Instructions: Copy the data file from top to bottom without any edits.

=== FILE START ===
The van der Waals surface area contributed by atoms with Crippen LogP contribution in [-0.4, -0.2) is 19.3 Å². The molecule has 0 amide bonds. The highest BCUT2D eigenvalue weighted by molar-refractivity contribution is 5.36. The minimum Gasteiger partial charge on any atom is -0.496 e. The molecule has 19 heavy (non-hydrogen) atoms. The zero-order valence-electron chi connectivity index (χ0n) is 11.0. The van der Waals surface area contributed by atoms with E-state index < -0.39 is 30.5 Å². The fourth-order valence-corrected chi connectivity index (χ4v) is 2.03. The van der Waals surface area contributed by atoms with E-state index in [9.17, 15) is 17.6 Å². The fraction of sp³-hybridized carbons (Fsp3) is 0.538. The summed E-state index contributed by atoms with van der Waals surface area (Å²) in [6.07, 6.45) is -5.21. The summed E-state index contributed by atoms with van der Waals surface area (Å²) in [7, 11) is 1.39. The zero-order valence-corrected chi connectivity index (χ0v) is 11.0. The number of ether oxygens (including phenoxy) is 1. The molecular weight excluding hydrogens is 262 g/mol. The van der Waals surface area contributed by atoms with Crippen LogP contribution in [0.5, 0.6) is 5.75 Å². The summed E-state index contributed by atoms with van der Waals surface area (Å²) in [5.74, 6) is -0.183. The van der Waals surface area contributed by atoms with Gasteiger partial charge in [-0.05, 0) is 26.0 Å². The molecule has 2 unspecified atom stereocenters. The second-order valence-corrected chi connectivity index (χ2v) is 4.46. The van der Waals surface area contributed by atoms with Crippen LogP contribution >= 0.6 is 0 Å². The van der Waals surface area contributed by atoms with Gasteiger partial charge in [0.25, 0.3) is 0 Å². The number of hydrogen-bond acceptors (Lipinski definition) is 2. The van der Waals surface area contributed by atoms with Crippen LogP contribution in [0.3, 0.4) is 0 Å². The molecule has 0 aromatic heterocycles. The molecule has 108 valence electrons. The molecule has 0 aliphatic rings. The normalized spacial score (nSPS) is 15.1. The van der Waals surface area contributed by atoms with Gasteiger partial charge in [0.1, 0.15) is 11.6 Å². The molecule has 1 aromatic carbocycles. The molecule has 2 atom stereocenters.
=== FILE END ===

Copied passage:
The van der Waals surface area contributed by atoms with Crippen LogP contribution in [-0.4, -0.2) is 19.3 Å². The molecule has 0 amide bonds. The highest BCUT2D eigenvalue weighted by molar-refractivity contribution is 5.36. The minimum Gasteiger partial charge on any atom is -0.496 e. The molecule has 19 heavy (non-hydrogen) atoms. The zero-order valence-electron chi connectivity index (χ0n) is 11.0. The van der Waals surface area contributed by atoms with E-state index < -0.39 is 30.5 Å². The fourth-order valence-corrected chi connectivity index (χ4v) is 2.03. The van der Waals surface area contributed by atoms with E-state index in [9.17, 15) is 17.6 Å². The fraction of sp³-hybridized carbons (Fsp3) is 0.538. The summed E-state index contributed by atoms with van der Waals surface area (Å²) in [6.07, 6.45) is -5.21. The summed E-state index contributed by atoms with van der Waals surface area (Å²) in [7, 11) is 1.39. The zero-order valence-corrected chi connectivity index (χ0v) is 11.0. The number of ether oxygens (including phenoxy) is 1. The molecular weight excluding hydrogens is 262 g/mol. The van der Waals surface area contributed by atoms with Crippen LogP contribution in [0.5, 0.6) is 5.75 Å². The summed E-state index contributed by atoms with van der Waals surface area (Å²) in [5.74, 6) is -0.183. The van der Waals surface area contributed by atoms with Gasteiger partial charge in [-0.05, 0) is 26.0 Å². The molecule has 2 unspecified atom stereocenters. The second-order valence-corrected chi connectivity index (χ2v) is 4.46. The van der Waals surface area contributed by atoms with Crippen LogP contribution >= 0.6 is 0 Å². The van der Waals surface area contributed by atoms with Gasteiger partial charge in [0.25, 0.3) is 0 Å². The number of hydrogen-bond acceptors (Lipinski definition) is 2. The van der Waals surface area contributed by atoms with Crippen LogP contribution in [0.3, 0.4) is 0 Å². The molecule has 0 aromatic heterocycles. The molecule has 108 valence electrons. The molecule has 0 aliphatic rings. The normalized spacial score (nSPS) is 15.1. The van der Waals surface area contributed by atoms with Gasteiger partial charge in [0.1, 0.15) is 11.6 Å². The molecule has 1 aromatic carbocycles. The molecule has 2 atom stereocenters.